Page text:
The war ended in 1274, when they wrote up an agreement called the Pareage, which decreed that the Count and Bishop would share sovereignity over the country, which would be independent but pay a tribute to one of the Co-Princes, as were called, a year. Thus cleverly balanced between two powers, Andorra kept that position, more or less, until 1993.
There were a few changes along the way. In 1419, the Andorran people decided they wanted a parliament. They asked their co-rulers for it, and recieved it, setting up the "Council of the Land," with four councilmembers from each of the six Parishes. When Henry of Foix became Henry IV of France, the co-princeness passed to the French king, and remained there until 1793 when the monarchy was overthrown, and Andorra cut loose. They did not like this, there being no counterbalance to Spain and Urgell, and so when Napolean took over, they quickly asked him to reassert control and Napoleon--never one to turn down an opportunity to assert control--readily complied.
Ever since, the head of the French state, be it king, President, or whatever Napoleon was calling himself that week, has been a co-prince of Andorra. In 1933, some Andorrans decided they were tired of this set-up, despite how independent it had kept them, and wanted to play a different game. Apparently this new game involved installing a Russian named king named Boris Skossyreff as king--it was his idea. The Bishop of Urgell sent in guards (five of them) who arrested them, the courts dismissed the Council of the Land who had appointed him, and the French sent in gendarmes to keep things quiet. They eventually got things back together and even set up universal manhood sufferage (women got in on the act in 1970).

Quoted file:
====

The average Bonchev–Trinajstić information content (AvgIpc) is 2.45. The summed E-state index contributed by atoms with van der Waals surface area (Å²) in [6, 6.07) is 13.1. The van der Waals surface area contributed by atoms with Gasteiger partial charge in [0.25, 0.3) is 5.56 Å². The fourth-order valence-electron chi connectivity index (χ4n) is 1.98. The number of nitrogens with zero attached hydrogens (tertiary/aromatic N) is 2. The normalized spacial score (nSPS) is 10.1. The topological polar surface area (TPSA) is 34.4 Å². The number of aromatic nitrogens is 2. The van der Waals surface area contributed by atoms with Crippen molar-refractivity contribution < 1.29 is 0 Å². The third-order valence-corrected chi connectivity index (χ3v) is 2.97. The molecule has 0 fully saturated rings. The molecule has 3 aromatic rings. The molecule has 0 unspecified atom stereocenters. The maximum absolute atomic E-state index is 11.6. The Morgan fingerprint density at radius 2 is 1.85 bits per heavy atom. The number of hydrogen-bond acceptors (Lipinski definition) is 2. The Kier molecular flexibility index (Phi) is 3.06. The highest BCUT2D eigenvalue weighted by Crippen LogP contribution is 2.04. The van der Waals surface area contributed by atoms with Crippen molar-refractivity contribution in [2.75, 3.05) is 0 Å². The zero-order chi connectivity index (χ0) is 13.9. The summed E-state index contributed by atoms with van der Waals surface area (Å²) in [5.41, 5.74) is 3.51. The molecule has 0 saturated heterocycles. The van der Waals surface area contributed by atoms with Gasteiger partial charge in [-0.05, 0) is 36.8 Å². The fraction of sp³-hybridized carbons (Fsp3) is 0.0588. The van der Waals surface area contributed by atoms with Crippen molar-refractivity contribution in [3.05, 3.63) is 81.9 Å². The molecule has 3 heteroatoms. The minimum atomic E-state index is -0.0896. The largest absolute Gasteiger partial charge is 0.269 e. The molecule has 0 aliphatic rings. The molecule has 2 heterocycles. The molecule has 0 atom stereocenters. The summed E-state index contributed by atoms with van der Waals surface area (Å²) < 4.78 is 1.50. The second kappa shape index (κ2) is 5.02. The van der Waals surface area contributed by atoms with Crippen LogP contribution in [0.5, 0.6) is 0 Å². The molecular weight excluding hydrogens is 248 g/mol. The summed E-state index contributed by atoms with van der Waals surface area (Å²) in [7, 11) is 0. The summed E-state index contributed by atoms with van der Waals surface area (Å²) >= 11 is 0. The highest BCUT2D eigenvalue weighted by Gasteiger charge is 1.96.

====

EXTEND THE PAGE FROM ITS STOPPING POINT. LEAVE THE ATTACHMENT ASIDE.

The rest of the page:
Andorra was a major smuggling depot for French goods headed for Spain during the Spanish Civil War, and then for Spanish goods heading for france during World War II. This gave Andorra a taste for that sort of thing, and added another move to their game--duty free shopping. During the 20th century, Andorra became a major tax & duty-free haven, and electronics, alcohol and tobacco sell for far less than they do elsewhere in Europe. This helps their ski-based tourism industry immensely, which is good, as 80% of their economy is based on tourism.
1981, the Government of Andorra was set up, headed by the Sidinc, or president, appointed by the parliament, now called the General Council, adding an executive branch to the mix, and in 1993, the country brought in a constitution, which limited the co-Princes and paved the way for entry into the UN that year--with the ultimate goal of joining the European Union.
Don't worry, I'll get to that later.
TODAY: Andorra is a member of the EU customs union, and treated as an EU member for trade in manufactured goods--no tariffs, and as a non-EU member for for agricultural products (all of which must be imported, as only 2% of the land is arable. They have an agreement with the European Economic Community that has been in place since 1991, and currently, the EEC and Andorra are engaged in negotiations on a Cooperation Agreement that would cover more ground.